There's certainly a bunch to enjoy about this Stars team, including the ability to secure bonus points in overtime and shootouts, something they struggled to do last year early on. But there's also disturbing trends, like the disparity of play at home versus on the road, and a penalty-killing unit that ranks near the bottom of the league.
"We've been good, but we've got to be better," Crawford said. "We've got to be better because the Western Conference is better and everybody is playing and performing well."
Indeed. As opposed to the East, where nine points separate the top team from the eighth-place slot, the West is much more balanced. As the Stars get ready to hit the quarter-pole of the season, they find themselves in 12th place in the West, but only two points out of the eighth and final playoff spot which is held by Vancouver. The Canucks are just five points back of conference-leading Detroit.
Last year, Dallas finished in 12th with a 37-31-14 mark, but the 88-point total was seven behind eighth-place Colorado.
"The hockey that I've seen around the league, the games are very intense and some games are playoff like," Los Angeles Kings coach Terry Murray said. "There's a lot of urgency in the league right now for teams to get points early, and you're seeing great hockey because of it."
The value of earning points was magnified last year when the Philadelphia Flyers snuck into the postseason by garnering the bonus point in a season-finale shootout win over the New York Rangers. Philadelphia rode the momentum all the way to the Stanley Cup Finals before losing to Chicago in six games.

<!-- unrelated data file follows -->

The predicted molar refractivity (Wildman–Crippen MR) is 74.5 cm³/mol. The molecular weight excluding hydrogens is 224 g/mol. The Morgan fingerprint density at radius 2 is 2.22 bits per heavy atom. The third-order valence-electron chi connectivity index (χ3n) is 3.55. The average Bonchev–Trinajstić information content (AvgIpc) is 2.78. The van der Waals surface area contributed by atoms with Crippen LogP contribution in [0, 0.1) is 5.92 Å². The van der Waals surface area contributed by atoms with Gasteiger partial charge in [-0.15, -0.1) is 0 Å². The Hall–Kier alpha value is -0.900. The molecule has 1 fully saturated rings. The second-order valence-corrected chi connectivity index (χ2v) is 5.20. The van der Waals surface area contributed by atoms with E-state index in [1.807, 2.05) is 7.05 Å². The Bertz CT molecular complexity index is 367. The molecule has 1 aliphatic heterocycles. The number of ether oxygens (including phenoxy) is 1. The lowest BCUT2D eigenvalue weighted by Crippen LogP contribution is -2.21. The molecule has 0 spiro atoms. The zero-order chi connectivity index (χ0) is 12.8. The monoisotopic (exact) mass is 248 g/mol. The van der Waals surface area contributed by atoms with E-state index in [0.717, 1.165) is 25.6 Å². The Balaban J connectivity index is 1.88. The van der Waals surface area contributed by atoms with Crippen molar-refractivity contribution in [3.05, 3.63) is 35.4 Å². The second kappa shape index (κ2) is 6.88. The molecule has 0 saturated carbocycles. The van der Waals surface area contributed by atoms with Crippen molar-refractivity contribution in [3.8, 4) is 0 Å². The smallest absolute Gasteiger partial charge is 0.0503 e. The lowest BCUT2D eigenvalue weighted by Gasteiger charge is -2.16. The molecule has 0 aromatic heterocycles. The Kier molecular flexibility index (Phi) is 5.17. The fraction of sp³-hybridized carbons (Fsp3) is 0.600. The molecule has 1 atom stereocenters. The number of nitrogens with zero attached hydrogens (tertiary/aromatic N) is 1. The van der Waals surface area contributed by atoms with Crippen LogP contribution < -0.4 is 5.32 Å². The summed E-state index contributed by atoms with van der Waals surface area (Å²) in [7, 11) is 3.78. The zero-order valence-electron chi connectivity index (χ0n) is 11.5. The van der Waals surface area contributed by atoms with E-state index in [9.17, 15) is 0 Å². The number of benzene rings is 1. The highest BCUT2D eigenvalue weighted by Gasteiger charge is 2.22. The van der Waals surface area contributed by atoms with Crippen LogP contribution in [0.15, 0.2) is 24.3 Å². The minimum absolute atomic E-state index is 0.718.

The Stars were done in by those lost bonus points last year, as their 14 overtime/shootout losses were tied for the second-most in the NHL. Conversely, through the first 19 games this season, Dallas has picked up the bonus point in all but one of the five games that have gone past regulation.
"Come playoff time or right before, you always wish you had those valuable points or those extra ones that you could have held onto in October, November, and December," Ott said. "If you don't have those in the bank, it makes it tougher. For us, we've been a couple of points short of the playoffs the last couple of years, and those would definitely make a difference."
In all but one of those five games, the Stars have had to rally from deficits, which is both a good and bad thing, according to winger James Neal.
"It's great for us to come back and have the confidence to come back in games and bring them into overtime and win in overtime," he said. "At the same time you don't want to put yourself behind by three goals in the first period."
"We might not be the most skilled team in the last eight years, but we're right there with our work ethic and play," Ott added. "We've stuck together and we've believed in our off-ice work and on ice-work. Put that together, and the will always finds a way. A lot of our wins have come from that. We've stuck around games and have battled hard. I believe that everyone in the lineup is working hard every time they're on the ice."
The Stars began the season on fire, winning five of their first six. But since then they've slipped, due in part to a road game that has failed to live up to its home counterpart. Dallas was 3-5-0 on the road heading into Wednesday's game at Ottawa -- compared to 7-3-1 at American Airlines Center -- after finishing last season with a disappointing 14-20-7 road mark, which tied for fourth-worst in the Western Conference (the Stars were 23-11 7 at home last season).